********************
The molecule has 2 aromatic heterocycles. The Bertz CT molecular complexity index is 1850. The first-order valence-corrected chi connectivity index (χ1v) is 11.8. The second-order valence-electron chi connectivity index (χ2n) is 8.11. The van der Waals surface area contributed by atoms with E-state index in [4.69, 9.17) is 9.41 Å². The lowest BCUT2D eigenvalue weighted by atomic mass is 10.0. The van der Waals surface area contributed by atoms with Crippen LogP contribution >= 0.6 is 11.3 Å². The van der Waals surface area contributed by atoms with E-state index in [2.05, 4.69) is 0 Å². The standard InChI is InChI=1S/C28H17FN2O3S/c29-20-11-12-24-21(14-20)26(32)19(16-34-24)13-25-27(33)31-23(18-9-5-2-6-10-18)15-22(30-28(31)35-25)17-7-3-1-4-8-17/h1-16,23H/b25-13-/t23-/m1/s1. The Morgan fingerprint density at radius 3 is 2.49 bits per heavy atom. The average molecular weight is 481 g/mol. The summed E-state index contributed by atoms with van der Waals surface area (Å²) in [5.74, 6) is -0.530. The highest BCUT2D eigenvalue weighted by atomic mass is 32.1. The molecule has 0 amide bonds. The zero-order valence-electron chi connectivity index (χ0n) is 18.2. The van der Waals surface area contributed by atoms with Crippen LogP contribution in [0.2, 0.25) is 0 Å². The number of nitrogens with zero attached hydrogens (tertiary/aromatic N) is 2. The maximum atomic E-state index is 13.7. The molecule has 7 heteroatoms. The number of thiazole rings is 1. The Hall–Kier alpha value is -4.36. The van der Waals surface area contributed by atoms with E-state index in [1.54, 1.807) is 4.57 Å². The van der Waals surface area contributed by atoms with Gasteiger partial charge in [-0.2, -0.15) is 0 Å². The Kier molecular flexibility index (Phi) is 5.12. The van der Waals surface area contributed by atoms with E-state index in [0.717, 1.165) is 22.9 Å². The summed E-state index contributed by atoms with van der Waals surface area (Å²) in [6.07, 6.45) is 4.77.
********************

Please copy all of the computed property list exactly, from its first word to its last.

The molecule has 2 aromatic heterocycles. The Bertz CT molecular complexity index is 1850. The first-order valence-corrected chi connectivity index (χ1v) is 11.8. The second-order valence-electron chi connectivity index (χ2n) is 8.11. The van der Waals surface area contributed by atoms with E-state index in [4.69, 9.17) is 9.41 Å². The lowest BCUT2D eigenvalue weighted by atomic mass is 10.0. The van der Waals surface area contributed by atoms with Crippen LogP contribution >= 0.6 is 11.3 Å². The van der Waals surface area contributed by atoms with E-state index in [2.05, 4.69) is 0 Å². The standard InChI is InChI=1S/C28H17FN2O3S/c29-20-11-12-24-21(14-20)26(32)19(16-34-24)13-25-27(33)31-23(18-9-5-2-6-10-18)15-22(30-28(31)35-25)17-7-3-1-4-8-17/h1-16,23H/b25-13-/t23-/m1/s1. The Morgan fingerprint density at radius 3 is 2.49 bits per heavy atom. The average molecular weight is 481 g/mol. The summed E-state index contributed by atoms with van der Waals surface area (Å²) in [5.74, 6) is -0.530. The highest BCUT2D eigenvalue weighted by atomic mass is 32.1. The molecule has 0 amide bonds. The zero-order valence-electron chi connectivity index (χ0n) is 18.2. The van der Waals surface area contributed by atoms with Crippen LogP contribution in [0.2, 0.25) is 0 Å². The number of nitrogens with zero attached hydrogens (tertiary/aromatic N) is 2. The maximum atomic E-state index is 13.7. The molecule has 7 heteroatoms. The number of thiazole rings is 1. The Hall–Kier alpha value is -4.36. The van der Waals surface area contributed by atoms with E-state index in [1.54, 1.807) is 4.57 Å². The van der Waals surface area contributed by atoms with Gasteiger partial charge in [-0.2, -0.15) is 0 Å². The Kier molecular flexibility index (Phi) is 5.12. The van der Waals surface area contributed by atoms with E-state index in [0.717, 1.165) is 22.9 Å². The summed E-state index contributed by atoms with van der Waals surface area (Å²) in [6.07, 6.45) is 4.77.